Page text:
Leadership in troubled times
Jan 02 2013
But the same war hero with all his charisma and popularity lost the 1945 general election to Labour’s Clement Atlee. His wife told Winston that it might be a “blessing in disguise”. Churchill is said to have replied, “Very well disguised indeed.” What made Churchill successful in wartime caused his downfall in times of peace and reconstruction.
Why was he a successful leader in times of upheaval and war? Because he defined his mission sharply and narrowly: “I have only one aim in life, the defeat of Hitler, and this makes things very simple for me.” After accomplishing that mission, life was complex and Churchill failed to navigate the waters of British politics successfully. During war and turmoil, people tend to unite under a charismatic leader. They are willing to overlook his character flaws. But in times of peace and harmony they are more likely to choose a leader who is a consensus builder.
The challenges of leadership in troubled times and crisis are no different in the corporate world. It calls for courage and fortitude and reliance on the moral compass. The global pharmaceutical giant Merck faced a crisis in 2004. Five years after the launch of its blockbuster drug Vioxx in 1999, it had to pull it off the market. Vioxx was a painkiller, which treated primarily acute arthritis patients. It had to take the drug off the shelves in September 2004 after it was revealed that its use increased the risks of heart attacks and strokes. The drug had clocked $5 billion in sales and almost two million Americans were buying it when Merck decided to withdraw.
It took courage and leadership on the part of Merck’s CEO Raymond Gilmartin to withdraw such a commercially successful drug. Soon after Merck's voluntary worldwide withdrawal of Vioxx, Gilmartin fell on his sword and retired. In 2007, he taught us the Vioxx case study at Harvard Business School (HBS) and narrated firsthand how tough the decision was and yet how rightly and in a timely manner it was made.
In 2010, Toyota Motor, the largest automaker on the planet faced a severe crisis. It had to announce the recall of millions of cars. It was described by Toyota as a “moment of unprecedented crisis”. "I am deeply sorry about the inconvenience and concern caused to our customers and others," a grim Akio Toyoda, the company’s president and chief executive, said at a news conference at the company's headquarters in Nagoya, Japan. And because they were honest, transparent and repentant they emerged stronger from the crisis.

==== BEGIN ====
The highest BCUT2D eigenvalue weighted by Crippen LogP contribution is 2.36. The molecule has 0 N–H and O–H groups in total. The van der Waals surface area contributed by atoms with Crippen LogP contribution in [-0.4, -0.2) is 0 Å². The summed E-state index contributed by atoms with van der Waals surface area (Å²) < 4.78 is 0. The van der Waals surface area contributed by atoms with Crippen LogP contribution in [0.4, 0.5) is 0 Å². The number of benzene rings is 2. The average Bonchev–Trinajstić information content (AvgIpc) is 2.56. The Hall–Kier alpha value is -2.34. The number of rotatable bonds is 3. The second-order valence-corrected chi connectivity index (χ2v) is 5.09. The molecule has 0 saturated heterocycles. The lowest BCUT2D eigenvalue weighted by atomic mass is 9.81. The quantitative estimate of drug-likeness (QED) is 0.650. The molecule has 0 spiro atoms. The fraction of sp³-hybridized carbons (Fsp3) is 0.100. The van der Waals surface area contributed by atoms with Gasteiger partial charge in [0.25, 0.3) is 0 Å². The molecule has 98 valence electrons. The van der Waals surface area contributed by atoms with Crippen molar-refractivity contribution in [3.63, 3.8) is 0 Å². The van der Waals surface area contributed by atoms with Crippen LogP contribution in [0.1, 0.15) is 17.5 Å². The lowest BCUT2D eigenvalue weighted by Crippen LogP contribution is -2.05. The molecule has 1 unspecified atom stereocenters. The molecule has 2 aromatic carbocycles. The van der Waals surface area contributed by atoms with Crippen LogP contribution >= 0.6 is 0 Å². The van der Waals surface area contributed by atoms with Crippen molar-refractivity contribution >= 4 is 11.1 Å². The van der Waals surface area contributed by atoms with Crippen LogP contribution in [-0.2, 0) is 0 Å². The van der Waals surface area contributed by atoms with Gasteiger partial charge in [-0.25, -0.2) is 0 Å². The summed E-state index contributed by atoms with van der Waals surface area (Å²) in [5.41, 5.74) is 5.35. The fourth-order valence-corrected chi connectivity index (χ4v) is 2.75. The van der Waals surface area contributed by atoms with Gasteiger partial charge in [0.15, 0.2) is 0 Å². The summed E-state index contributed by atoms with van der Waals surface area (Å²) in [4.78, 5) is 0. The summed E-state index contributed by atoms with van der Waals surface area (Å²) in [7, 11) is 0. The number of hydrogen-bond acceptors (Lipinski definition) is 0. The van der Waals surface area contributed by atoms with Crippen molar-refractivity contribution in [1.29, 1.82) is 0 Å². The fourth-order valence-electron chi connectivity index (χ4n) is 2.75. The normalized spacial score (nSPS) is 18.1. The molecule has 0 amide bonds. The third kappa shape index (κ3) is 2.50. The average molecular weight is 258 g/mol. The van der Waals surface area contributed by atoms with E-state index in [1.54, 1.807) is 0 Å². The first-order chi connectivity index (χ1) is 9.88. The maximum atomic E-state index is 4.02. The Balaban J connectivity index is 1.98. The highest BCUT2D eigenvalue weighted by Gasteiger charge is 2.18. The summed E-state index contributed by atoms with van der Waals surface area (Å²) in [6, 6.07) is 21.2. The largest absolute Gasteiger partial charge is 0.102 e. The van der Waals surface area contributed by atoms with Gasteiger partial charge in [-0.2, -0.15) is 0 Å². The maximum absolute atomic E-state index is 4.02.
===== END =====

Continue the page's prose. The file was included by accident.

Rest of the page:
In 2002, the world saw the implosion of one the oldest and best known accounting firms: Arthur Andersen. Following the failure of Enron, its auditors Andersen were in the eye of a storm. On February 4, 2002, the former Federal Reserve chairman Paul Volcker was hired to introduce widespread reforms at Andersen and restore its reputation. While they were looking at measures to bring back Andersen to its feet, events were rapidly overtaking everything.
On March 14, 2002 the US justice department charged Andersen with deliberately destroying evidence relating to its audit of Enron whilst an investigation was already underway. There was more bad news for Andersen with every passing week. Finally, on 15th June Arthur Andersen, the US arm of the accounting giant, was found guilty of obstructing justice by shredding evidence relating to the Enron scandal. It agreed to cease auditing public companies by August 31. And what contributed to the unravelling of this once-great firm was the exodus of its talent and its clients.
Usually when a crisis hits a company, the natural tendency of a disingenuous leadership is to go into a denial mode: “Nothing to do with me”’. Sometimes they can go into a “Deny it mode” and the refrain is “We did not do anything wrong”, “We cannot comment on why it happened”. “We did our job”. When the groundswell of public opinion and media reactions damage the brand, poor leaderships spend millions of dollars on PR consultants, media handlers and on a “we are innocent, we are victims” campaign. But the regulatory and legal process invariably catches up with the wrong-doing and negligence. The next phase is to find and punish scapegoats. “Oh our product or service is without blemish, our processes are flawless, sorry a few of our workers and inspectors fell asleep on the assembly line, and guess what? We have fired them. End of the story: no remorse, no atonement, and no apologies!
If a crisis is handled dishonestly-as we have seen in far too many cases in India- the brand experience turns out to be an empty boast. Nirmalya Kumar, a professor of London Business School has this advice, “Our research has identified “four Cs” that should guide companies in troubled times: be candid, contrite, compassionate and committed.” When a company is in the midst of a crisis, spending money on spin doctors is akin to beefing up one’s obituary. Talent and customers will soon abandon a sinking ship that has a dishonest captain on board.
(The writer is managing director of Deloitte Consulting, India. These are his personal views)